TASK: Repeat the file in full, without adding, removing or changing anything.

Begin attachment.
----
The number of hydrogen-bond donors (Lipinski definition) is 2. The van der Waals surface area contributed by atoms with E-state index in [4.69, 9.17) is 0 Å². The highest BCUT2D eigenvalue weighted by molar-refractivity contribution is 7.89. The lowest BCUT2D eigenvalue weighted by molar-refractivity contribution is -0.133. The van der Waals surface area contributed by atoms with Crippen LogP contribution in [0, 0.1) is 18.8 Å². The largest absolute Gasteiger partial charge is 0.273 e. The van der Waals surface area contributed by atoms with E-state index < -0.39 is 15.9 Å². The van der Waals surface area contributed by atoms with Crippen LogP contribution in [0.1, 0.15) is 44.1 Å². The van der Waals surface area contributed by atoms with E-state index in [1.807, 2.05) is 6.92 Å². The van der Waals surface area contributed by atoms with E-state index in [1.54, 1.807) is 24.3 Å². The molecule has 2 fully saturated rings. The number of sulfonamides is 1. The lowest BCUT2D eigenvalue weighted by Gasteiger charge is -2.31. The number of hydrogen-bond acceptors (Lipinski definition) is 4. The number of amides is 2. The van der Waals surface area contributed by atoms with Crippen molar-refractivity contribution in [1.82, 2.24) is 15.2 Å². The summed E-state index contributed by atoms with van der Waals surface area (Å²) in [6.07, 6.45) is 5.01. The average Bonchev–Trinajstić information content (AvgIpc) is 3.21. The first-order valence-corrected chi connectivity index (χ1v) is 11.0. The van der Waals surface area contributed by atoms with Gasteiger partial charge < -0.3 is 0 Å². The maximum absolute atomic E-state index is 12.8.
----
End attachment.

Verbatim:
The number of hydrogen-bond donors (Lipinski definition) is 2. The van der Waals surface area contributed by atoms with E-state index in [4.69, 9.17) is 0 Å². The highest BCUT2D eigenvalue weighted by molar-refractivity contribution is 7.89. The lowest BCUT2D eigenvalue weighted by molar-refractivity contribution is -0.133. The van der Waals surface area contributed by atoms with Crippen LogP contribution in [0, 0.1) is 18.8 Å². The largest absolute Gasteiger partial charge is 0.273 e. The van der Waals surface area contributed by atoms with E-state index < -0.39 is 15.9 Å². The van der Waals surface area contributed by atoms with Crippen LogP contribution in [0.1, 0.15) is 44.1 Å². The van der Waals surface area contributed by atoms with E-state index in [1.807, 2.05) is 6.92 Å². The van der Waals surface area contributed by atoms with E-state index in [1.54, 1.807) is 24.3 Å². The molecule has 2 fully saturated rings. The number of sulfonamides is 1. The lowest BCUT2D eigenvalue weighted by Gasteiger charge is -2.31. The number of hydrogen-bond acceptors (Lipinski definition) is 4. The number of amides is 2. The van der Waals surface area contributed by atoms with Crippen molar-refractivity contribution in [1.82, 2.24) is 15.2 Å². The summed E-state index contributed by atoms with van der Waals surface area (Å²) in [6.07, 6.45) is 5.01. The average Bonchev–Trinajstić information content (AvgIpc) is 3.21. The first-order valence-corrected chi connectivity index (χ1v) is 11.0. The van der Waals surface area contributed by atoms with Gasteiger partial charge < -0.3 is 0 Å². The maximum absolute atomic E-state index is 12.8.